Select Committee on European Union Minutes of Evidence

Examination of Witness (Questions 100 - 119)



  100. I am sure every member of the Committee has taken that point. Within the context of the EC does individual ownership of intellectual property on the Net actually exist and is it worth doing anything about it, which is what the EC and this government are intending to do?

  A. It does exist, as I am sure you know better than I. The Copyright Bill coming out of the 1997 WIPO meeting to do digital copyright extends in quite logical ways to digital works. With many of the traditional copyrights there are a variety of people who have been sued quite successfully over pirating digital works. It does exist. There are also hidden in the bowels of the legislation some quite controversial points in terms of who bears responsibility for what. Again, I am sure you know better than I the notion of when a cached version of a work is held on a computer in transit, if the message is in violation of copyright is the cached version in violation of copyright? While it may be a technical detail it has vast potential consequences for shared liability. Frankly, I have had lobbyists from Microsoft and the software service providers saying, "We want this in there solely so that we can sue the telcos to make them more responsive to us", and the telcos quite legitimately are saying, "We do not really want to be sued. It is not our responsibility. It is going to raise the cost of these services dramatically if we have to try to enforce this and, given that cheap services are economically beneficial, why should we?" Sorry: long answer to your question, but it shows some of the complexities.

Lord Cavendish of Furness

  101. I am interested by the calm way in which at this moment—and this is not critical—when people are looking every day for more redress, for more protection, we are getting the stark message that we are about to face an age of much less protection, more disorder, less redress.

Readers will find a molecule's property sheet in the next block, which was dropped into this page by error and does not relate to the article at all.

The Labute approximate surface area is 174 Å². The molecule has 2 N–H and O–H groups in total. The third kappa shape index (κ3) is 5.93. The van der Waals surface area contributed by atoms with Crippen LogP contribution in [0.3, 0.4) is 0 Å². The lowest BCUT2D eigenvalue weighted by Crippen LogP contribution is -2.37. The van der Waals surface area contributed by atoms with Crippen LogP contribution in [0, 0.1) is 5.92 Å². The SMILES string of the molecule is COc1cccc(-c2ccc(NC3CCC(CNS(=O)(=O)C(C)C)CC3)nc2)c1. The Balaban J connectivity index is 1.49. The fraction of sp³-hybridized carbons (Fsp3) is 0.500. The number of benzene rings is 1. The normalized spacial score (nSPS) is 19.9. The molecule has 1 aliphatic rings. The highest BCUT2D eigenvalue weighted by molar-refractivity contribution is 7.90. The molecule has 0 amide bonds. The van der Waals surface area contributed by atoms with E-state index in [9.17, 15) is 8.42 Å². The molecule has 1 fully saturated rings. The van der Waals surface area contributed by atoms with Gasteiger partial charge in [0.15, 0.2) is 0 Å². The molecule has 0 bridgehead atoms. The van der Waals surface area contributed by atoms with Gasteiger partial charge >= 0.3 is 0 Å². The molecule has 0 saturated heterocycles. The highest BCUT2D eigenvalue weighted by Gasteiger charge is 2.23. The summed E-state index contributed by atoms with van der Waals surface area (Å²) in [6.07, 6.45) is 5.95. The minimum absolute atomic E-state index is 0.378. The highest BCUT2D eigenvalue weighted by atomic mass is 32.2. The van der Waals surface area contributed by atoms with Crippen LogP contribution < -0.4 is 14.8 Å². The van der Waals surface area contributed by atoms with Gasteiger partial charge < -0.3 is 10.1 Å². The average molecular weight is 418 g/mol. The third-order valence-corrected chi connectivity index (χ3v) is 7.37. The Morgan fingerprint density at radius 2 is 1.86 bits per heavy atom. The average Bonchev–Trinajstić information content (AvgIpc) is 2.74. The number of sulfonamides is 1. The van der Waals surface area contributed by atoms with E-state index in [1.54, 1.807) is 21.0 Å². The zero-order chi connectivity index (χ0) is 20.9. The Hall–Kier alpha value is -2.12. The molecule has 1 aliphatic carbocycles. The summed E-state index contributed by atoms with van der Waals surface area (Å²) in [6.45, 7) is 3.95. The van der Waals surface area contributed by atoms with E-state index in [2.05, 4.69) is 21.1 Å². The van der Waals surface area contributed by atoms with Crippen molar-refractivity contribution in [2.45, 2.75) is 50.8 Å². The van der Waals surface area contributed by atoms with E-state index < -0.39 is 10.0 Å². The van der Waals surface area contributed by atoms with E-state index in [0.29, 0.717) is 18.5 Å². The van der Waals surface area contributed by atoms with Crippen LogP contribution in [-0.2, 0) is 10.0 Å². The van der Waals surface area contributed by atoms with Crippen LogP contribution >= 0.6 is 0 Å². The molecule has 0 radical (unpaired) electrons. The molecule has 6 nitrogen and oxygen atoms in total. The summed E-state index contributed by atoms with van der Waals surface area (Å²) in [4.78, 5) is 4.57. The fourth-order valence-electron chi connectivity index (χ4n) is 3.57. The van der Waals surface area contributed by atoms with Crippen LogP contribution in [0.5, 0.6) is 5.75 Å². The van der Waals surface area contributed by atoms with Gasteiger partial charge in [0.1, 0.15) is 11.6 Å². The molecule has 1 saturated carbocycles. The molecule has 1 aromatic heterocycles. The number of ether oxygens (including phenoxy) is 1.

A. More personal power.

  102. These are the stark facts. If there is some historical precedent for the fact that with these great shifts in the way people conduct their business moralities do develop, is it possible that the First Tuesdays of this life can become a sort of Law Society for the legal profession and try that?

  A. I have never thought of that one.

  103. I have confidence in the law because of the Law Society. I may be wrong.

  A. It is a very important point. The distinction I would draw to some extent is between standards and conventions because of things like First Tuesday and networks and because of the speed of communication across the Net. It is very easy to create conventions. Indeed, the Internet is a convention. It has voluntarily adopted standards that are not imposed by a committee or by a standards organisation. There are things people agree to do in the same way in order better to work together. Because of the speed of communication and feedback the good news is that it is very easy to catch, to comment on, to give feedback to violations of those conventions. Fraudulent websites, bad information, dubious argument, are all chased across the Web right, left and centre. That is not to minimise the problem that there is a lot of dubious argument and bad information out there in the first place but there is a redress to it.